A writer and literary critic's diary of the year 2020, beginning with the outbreak of the COVID-19 pandemic and spanning the protests for racial justice and the chaos of the U.S. presidential election.-
... the journal you meant to write but were too busy dashing through self-checkout lanes or curled in the fetal position in front of Netflix to get anything down. Thankfully, Finch did. His keen-eyed account is vivid and witty. It will make you laugh despite the horrors ... There's a hysterical disjointedness to his entries that we recognize — and I don't mean hysterical as in funny but as in high-strung, like a plucked violin string, as the months wear on ... I am not enjoying the pandemic, but I did enjoy Finch's articulate take on life in the midst of it ... Finch's account has a unifying effect in the same way that good literature affirms humanity by capturing a moment in time. As Finch chronicles his routines honestly and without benefit of hindsight, we recall our own. Events of the past year and a half were stupefying and horrific — but we suffered them together ... Articulate and engaging, the account offers us the timeline we need because who remembers all that went down? ... Finch conveys it all here with all the humor and pathos the era deserves.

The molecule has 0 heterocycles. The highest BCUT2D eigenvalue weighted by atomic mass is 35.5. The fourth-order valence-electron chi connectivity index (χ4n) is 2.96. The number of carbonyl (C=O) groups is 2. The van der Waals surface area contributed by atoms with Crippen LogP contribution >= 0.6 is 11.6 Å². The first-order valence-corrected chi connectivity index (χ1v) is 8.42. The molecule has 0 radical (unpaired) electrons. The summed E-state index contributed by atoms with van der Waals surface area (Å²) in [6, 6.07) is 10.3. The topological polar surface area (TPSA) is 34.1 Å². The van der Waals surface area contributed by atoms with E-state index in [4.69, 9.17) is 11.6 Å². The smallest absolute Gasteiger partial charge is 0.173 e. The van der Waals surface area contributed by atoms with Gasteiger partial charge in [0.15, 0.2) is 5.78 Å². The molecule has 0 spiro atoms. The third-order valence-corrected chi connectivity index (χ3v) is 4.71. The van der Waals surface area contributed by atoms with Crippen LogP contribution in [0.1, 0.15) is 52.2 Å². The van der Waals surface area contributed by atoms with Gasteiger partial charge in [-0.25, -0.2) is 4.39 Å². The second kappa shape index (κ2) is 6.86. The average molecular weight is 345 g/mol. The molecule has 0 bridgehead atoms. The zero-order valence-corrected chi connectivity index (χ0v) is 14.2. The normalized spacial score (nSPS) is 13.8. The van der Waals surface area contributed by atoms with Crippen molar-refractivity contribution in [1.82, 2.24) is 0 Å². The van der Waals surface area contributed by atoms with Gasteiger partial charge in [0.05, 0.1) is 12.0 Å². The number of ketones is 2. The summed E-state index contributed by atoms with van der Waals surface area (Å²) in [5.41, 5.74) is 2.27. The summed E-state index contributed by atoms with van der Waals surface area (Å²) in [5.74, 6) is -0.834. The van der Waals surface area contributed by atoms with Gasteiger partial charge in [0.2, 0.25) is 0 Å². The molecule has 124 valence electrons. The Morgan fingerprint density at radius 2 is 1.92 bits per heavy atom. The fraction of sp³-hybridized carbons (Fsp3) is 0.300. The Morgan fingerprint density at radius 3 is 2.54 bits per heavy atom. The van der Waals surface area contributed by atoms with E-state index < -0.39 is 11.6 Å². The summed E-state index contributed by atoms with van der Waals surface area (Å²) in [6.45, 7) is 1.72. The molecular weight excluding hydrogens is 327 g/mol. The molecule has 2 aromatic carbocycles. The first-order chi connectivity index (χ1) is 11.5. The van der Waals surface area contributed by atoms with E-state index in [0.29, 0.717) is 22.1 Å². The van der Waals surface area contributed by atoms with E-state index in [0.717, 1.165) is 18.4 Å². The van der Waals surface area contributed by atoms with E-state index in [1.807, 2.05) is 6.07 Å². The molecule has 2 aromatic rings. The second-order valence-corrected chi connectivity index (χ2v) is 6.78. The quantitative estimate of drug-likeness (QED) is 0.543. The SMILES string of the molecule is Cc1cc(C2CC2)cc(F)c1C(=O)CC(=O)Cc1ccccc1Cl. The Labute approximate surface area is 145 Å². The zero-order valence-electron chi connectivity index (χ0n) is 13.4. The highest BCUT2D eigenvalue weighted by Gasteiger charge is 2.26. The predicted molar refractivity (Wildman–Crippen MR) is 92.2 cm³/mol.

We're fortunate that one as gifted and insightful as Los Angeles-based novelist and critic Charles Finch chose to preserve his recollections in the eloquent, fierce What Just Happened ... Finch is a keen political observer whose takedowns of the Trump administration's almost willfully incompetent leadership are both savage and, at times, savagely funny ... Occasionally Finch departs from his contemporary narrative to share some moving bits of personal history, including an evocative scene of a snowy Central Park when he lived in New York in his 20s ... Years from now, historians will comb through primary sources looking for evidence of how we thought and felt during these plague days. They would do well to turn first to What Just Happened.
Finch’s precise and stunning day-by-day chronicle of the COVID-19 pandemic brings back all the shock and bewilderment, fear and outrage, grim humor and stark revelations ... this award-winning critic and author of a best-selling Victorian mystery series is nimbly incisive, scathing, and hilarious; his political analysis keen and prescient ... this edgy in-the-moment account is bracing in its connectivity and clarification ... Resounding indictments alternate with personal disclosures as Finch listens to and critiques music, smokes pot, and shares the experiences of friends, including an ER doctor in New York. In radiant gratitude, Finch remembers his grandmother, the artist Annie Truitt. A forthright, sharp-witted, caring, and essential record of living through a tragic, transformative year.